An Analysis of Catch Curve Using Length Composition Data With Applications to the Lizard Fish (Saurida elongata) in the Gulf of Thailand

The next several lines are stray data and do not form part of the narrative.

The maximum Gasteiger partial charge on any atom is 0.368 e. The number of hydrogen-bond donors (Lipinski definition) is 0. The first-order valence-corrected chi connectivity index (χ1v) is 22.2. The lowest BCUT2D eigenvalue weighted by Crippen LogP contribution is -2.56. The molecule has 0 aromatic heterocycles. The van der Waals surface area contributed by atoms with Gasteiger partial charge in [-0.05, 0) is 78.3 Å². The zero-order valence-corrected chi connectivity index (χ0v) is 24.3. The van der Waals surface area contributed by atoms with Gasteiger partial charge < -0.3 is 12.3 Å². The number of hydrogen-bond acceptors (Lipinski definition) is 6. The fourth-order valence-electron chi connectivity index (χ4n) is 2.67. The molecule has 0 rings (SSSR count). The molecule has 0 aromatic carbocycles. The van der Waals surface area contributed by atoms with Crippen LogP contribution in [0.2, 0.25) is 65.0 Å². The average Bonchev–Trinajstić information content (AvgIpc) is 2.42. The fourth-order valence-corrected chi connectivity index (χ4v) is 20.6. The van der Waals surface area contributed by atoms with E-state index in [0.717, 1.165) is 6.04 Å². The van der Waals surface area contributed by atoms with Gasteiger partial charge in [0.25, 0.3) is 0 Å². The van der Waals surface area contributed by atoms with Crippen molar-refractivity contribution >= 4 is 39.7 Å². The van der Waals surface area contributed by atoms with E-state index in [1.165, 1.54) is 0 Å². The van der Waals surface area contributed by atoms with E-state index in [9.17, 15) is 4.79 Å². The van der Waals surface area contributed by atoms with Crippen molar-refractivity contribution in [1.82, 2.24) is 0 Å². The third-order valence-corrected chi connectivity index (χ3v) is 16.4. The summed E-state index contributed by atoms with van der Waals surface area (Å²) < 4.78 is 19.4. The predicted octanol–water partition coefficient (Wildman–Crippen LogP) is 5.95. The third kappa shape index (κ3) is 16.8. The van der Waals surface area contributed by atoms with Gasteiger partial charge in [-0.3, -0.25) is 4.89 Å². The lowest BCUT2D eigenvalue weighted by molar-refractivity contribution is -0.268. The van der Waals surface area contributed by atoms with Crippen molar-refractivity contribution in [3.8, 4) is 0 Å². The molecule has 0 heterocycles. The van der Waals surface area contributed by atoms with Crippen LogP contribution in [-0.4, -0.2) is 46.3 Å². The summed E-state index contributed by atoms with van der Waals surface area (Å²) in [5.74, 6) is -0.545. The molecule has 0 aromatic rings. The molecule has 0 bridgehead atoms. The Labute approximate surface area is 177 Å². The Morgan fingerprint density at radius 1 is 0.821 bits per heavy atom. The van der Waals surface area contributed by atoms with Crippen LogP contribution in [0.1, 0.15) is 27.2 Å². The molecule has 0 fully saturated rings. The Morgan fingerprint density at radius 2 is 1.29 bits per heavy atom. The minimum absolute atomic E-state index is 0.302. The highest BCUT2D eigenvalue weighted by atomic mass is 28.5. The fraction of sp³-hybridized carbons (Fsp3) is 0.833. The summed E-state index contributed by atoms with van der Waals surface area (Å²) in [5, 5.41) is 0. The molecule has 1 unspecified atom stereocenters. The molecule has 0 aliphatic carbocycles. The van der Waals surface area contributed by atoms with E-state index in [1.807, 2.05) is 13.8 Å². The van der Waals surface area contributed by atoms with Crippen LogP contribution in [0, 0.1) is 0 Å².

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Since the beginning of this century a catch curve, which represents the relationship between the size or age of the fish and the logarithms of the frequency of the occurrence of the fish in catches, has long been recognized as a convenient method of representing the catches graphically and as a useful method of estimating the mortality rate Ricker (1958) . At that time, the method was mostly applied to estimate the mortality rate under the constant mortality with age condition . Not until the middle of the 1960’s was the method developed independently, to make is possible to estimate the mortality rate by iterative method when the fishing mortality varies with age, by Murphy (1965, 1966) for the North Pacific fish and by Gulland (1965, See also his manual published in 1980) for the North Atlantic fish . The common features of these methods are that they require the catches in numbers of various age groups, the natural mortality usually assumed to be constant and the fishing mortality of the older age group. The method has not been widely used, however, because it is tedious and time consuming especially when worked by hand . Pope (1972) developed an ingenious technique which approximates Gulland’s method and this has fish stocks when the fishing and natural mortality rates are less than 1.2 and 0.3 respectively. The technique, however, relies to a large extent on age information for the catches. This makes it difficult or even impossible to apply to tropical fishes for whom age determination is not as easy as for temperate species and the results of age determination are often unreliable. However recently, Jones (1981) Made some modifications to Pope’s (1972) technique so that it could be used to estimate the mortality rate based on the length composition data of the catches. This modification has proved to be very useful in working with tropical fishes . But there still exist some weak points which underly Pope’s (1972) approximation i.e. , the fishing mortality and natural mortality rates must be lower than 1.2 and 0.3 respectively. I have attempted to modify the Gulland-Murphy technique and combine it with the method of estimating the fishing mortality rate from the exploitation and natural mortality rates by iterative method described by Sommani (1972), so that it can be used to estimate the mortality rate from the length composition of the catches . Although the technique is tedious and time consuming, it is my view that at the present time, it is not impossible to carry on the iteration by using a small personal computer or even a small electronic calculator with an algebraic memory mode.